Here We Go Again: NHK Reports Fire At Fukushima Reactor #4

Tyler Durden's picture

Just headlines for now. We can only hope that the containment pool is not involved.


From AP:

A new fire broke out at a nuclear reactor early Wednesday, a day after the power plant emitted a burst of radiation that panicked an already edgy Japan and left the government struggling to contain a spiraling crisis caused by last week's earthquake and tsunami.

The latest blaze erupted in the outer housing of the containment vessel at the No. 4 unit at the Fukushima Dai-ichi nuclear complex, said Hajimi Motujuku, a spokesman for the plant's operator, Tokyo Electric Power Co. Japan's nuclear safety agency also confirmed the fire, whose cause was not immediately known.

On Tuesday, a fire broke out in the same reactor's fuel storage pond - an area where used nuclear fuel is kept cool - causing radioactivity to be released into the atmosphere.

Radiation levels in areas around the nuclear plant, which rose early Tuesday afternoon, appeared to subside by evening, officials said. But the unease remained in a country trying to recover from the massive disasters that are believed to have killed more than 10,000 people and battered the world's third-largest economy.

The radiation leak caused the government to order 140,000 people living within 20 miles (30 kilometers) of the plant to seal themselves indoors to avoid exposure, and authorities declared a ban on commercial air traffic through the area. Worries about radiation rippled through Tokyo and other areas far beyond that cordon. The stock market plunged for a second day, dropping 10 percent.

NHK is currently reporting live on Reactor 4 developments (click on picture for live stream):

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astartes09's picture

does NHK stream content?

financeguru500's picture

Here's the question that everyone should be asking.

Who the hell builds a spent fuel rod storage pool directly above a reactor? That is like designing a car with the fuel tank sitting directly on top of the engine. There has to be some kind of common sense when dealing with something this dangerous.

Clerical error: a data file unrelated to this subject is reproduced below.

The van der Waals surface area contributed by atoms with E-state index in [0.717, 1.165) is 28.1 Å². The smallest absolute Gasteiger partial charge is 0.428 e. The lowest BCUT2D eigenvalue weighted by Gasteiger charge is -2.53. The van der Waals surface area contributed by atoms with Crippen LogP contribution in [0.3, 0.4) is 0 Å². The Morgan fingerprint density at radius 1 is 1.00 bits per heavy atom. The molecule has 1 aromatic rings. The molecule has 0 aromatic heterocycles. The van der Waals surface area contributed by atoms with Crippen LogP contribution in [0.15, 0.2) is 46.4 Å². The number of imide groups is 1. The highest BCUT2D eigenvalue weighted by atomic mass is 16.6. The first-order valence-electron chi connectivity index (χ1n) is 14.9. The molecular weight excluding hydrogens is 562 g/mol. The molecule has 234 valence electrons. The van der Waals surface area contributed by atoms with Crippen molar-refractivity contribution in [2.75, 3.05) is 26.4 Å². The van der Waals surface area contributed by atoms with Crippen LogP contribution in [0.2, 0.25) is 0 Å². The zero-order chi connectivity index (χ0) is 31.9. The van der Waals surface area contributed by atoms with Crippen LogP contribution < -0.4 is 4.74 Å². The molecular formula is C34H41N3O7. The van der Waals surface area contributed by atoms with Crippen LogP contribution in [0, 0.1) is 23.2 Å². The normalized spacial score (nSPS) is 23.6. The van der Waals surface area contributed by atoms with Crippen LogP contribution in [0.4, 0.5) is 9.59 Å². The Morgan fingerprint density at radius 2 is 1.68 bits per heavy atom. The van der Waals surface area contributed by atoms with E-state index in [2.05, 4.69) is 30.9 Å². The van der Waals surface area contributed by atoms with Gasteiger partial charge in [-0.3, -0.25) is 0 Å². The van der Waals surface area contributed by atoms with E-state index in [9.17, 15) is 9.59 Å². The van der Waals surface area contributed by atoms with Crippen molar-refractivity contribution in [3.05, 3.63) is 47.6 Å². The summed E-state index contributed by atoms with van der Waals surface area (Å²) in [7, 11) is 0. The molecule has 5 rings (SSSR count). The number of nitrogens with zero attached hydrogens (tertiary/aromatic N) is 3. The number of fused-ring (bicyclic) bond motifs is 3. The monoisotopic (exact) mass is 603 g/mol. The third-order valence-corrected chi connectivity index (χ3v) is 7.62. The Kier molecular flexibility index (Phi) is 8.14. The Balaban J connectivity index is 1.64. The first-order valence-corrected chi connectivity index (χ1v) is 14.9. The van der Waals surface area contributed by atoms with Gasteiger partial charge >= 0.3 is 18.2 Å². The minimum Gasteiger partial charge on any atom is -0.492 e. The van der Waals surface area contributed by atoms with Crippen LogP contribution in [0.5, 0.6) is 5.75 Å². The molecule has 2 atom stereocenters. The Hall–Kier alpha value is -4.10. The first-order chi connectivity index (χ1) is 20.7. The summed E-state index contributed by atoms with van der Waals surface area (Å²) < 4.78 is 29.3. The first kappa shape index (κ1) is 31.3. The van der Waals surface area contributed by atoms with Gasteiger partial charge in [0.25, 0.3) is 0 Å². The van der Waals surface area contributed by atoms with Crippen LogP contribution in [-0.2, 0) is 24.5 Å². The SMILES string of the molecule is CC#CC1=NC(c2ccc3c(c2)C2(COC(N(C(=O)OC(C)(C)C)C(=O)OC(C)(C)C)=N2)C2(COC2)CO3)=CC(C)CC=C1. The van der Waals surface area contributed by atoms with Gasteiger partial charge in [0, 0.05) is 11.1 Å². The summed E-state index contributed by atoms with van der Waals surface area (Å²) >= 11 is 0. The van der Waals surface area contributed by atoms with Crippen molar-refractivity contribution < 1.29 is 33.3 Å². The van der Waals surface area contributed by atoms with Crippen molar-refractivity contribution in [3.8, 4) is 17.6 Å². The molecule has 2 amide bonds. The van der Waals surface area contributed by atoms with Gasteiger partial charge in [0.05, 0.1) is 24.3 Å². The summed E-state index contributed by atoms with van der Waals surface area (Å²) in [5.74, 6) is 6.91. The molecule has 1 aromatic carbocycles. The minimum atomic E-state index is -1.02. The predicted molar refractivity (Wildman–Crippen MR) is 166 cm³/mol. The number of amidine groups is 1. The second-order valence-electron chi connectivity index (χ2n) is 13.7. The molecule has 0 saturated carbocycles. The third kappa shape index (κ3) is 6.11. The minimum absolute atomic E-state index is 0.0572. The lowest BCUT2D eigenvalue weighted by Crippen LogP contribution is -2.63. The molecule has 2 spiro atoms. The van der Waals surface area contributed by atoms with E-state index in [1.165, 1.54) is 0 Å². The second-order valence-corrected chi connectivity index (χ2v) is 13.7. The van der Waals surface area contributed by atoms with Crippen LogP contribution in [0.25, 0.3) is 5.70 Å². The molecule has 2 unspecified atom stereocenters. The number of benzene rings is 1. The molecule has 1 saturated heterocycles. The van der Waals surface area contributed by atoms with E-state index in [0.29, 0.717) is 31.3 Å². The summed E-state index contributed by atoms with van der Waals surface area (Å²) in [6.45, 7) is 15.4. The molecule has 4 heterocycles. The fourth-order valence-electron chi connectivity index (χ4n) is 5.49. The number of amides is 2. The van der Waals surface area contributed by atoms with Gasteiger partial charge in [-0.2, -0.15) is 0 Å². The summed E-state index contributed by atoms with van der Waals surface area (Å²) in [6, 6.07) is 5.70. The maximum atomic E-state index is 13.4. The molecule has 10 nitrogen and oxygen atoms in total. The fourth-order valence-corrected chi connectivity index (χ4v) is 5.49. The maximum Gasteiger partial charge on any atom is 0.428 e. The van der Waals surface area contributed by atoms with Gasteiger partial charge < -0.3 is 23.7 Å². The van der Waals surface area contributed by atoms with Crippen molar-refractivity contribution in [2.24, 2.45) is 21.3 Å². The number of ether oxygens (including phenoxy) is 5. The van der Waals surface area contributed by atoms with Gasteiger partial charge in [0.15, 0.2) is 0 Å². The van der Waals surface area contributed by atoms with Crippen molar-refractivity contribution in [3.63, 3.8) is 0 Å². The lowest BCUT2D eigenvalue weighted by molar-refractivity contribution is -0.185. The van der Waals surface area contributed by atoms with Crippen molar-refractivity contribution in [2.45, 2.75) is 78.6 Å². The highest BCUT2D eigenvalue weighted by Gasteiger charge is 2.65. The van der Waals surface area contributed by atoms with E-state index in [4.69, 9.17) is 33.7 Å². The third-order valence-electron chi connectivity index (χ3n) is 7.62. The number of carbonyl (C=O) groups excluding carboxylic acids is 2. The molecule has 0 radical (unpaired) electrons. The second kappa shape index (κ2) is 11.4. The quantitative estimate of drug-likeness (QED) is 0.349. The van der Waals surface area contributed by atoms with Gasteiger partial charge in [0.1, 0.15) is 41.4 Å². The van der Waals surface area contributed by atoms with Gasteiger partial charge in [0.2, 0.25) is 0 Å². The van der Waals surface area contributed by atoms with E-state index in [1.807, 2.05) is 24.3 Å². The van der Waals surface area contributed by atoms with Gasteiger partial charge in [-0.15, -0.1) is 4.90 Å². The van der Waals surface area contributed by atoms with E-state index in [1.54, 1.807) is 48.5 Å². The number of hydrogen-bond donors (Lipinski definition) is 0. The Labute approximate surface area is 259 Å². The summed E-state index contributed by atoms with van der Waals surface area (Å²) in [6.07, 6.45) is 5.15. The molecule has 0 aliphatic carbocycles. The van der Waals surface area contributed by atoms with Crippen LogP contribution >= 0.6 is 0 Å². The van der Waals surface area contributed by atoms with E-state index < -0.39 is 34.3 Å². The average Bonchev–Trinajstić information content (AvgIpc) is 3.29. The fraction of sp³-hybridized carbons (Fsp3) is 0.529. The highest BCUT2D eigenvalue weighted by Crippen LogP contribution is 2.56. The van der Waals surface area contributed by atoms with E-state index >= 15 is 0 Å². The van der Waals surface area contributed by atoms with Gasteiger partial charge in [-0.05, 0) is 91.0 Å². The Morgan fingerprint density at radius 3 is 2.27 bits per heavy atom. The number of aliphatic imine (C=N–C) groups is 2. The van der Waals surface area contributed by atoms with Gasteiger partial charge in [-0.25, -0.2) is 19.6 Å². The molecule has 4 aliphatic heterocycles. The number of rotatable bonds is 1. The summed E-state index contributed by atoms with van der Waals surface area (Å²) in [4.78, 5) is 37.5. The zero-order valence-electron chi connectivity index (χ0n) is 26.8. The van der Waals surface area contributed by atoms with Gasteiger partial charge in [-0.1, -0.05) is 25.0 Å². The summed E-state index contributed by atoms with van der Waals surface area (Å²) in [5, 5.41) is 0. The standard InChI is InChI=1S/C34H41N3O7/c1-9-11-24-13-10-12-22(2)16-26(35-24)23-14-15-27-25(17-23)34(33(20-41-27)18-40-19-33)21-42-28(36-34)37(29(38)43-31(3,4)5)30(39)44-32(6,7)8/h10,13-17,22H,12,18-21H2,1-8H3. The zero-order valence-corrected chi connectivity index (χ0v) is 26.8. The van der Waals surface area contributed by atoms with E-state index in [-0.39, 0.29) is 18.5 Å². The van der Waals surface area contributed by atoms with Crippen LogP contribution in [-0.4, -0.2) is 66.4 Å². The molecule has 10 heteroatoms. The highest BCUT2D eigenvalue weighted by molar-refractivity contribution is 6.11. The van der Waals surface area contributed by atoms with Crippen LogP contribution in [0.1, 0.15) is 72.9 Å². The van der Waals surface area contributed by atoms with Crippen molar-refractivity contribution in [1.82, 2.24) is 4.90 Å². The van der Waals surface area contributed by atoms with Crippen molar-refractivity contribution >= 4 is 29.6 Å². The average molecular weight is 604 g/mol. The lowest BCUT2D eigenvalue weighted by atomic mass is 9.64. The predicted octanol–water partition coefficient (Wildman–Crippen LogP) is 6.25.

Bob Dobbs's picture

Before this happened I would have said that the area above the reactor was a great place to store the fuel rods.  Really, the analogy of a car & fuel is quite out of place in this case.  Nuclear problems are not really easy to find equivalent comparisons for.

yipcarl's picture

It's a great analogy.  The point is it's the most retarded thing ever. 

Bob's picture

I was thinking that storing your nitroclycerin over your dynamite would be a better analogy.  One could design for temperature and motion stability, and call that addressing the safety parameters, but the principle is very much the same . . . if you place them in a train station.  Except for the power generation upside, of course. 

invention13's picture

It might make perfect sense.

They are within the same containment vessel and it minimizes the distance they have to be transported once they are removed.

Where should they be stored?

Bob Dobbs's picture

Exactly.  The refueling of a reactor is difficult under any circumstances.  Why truck the stuff around at all.  It's all hot, keep it together.  No one could have foreseen what happened Friday.  The Monday morning quarterbacks are really getting their rocks off on this one.  The problems over there in Japan are very real, and those folks are doing what they can.  Lay off.  It is what it is.

IQ 145's picture

 GE designed it; the NRC (US) approved it; a professional association of nuclear engineers objected to the NRC that they should not approve it; The NRC ignored them. The reason they call it a pool or a pond is that it is supposed to be a thing like a swimming pool, outdoors, in the dirt. This abortion is unbelievable. it's not a pool; it's a room in a concrete building, on the third floor; this way you don't need to have the crane gantry extend out thru the wall to the outside world to lower and raise fuel elements from the swimming pool. But, there is no consideration of anything unusual happening; like a hydrogen burp in the building; It's very difficult to believe these little rooms still hold water after the building blew up; it seems likely that at least one of the little rooms isn't there anymore. It went away. I never had any idea such a "design" existed; it completely invalidates the safety engineering of the reactor itself; because right next to it is many times as many fuel elements; protected by---nothing. I suppose they saved $3.57; I hope they're proud of themself.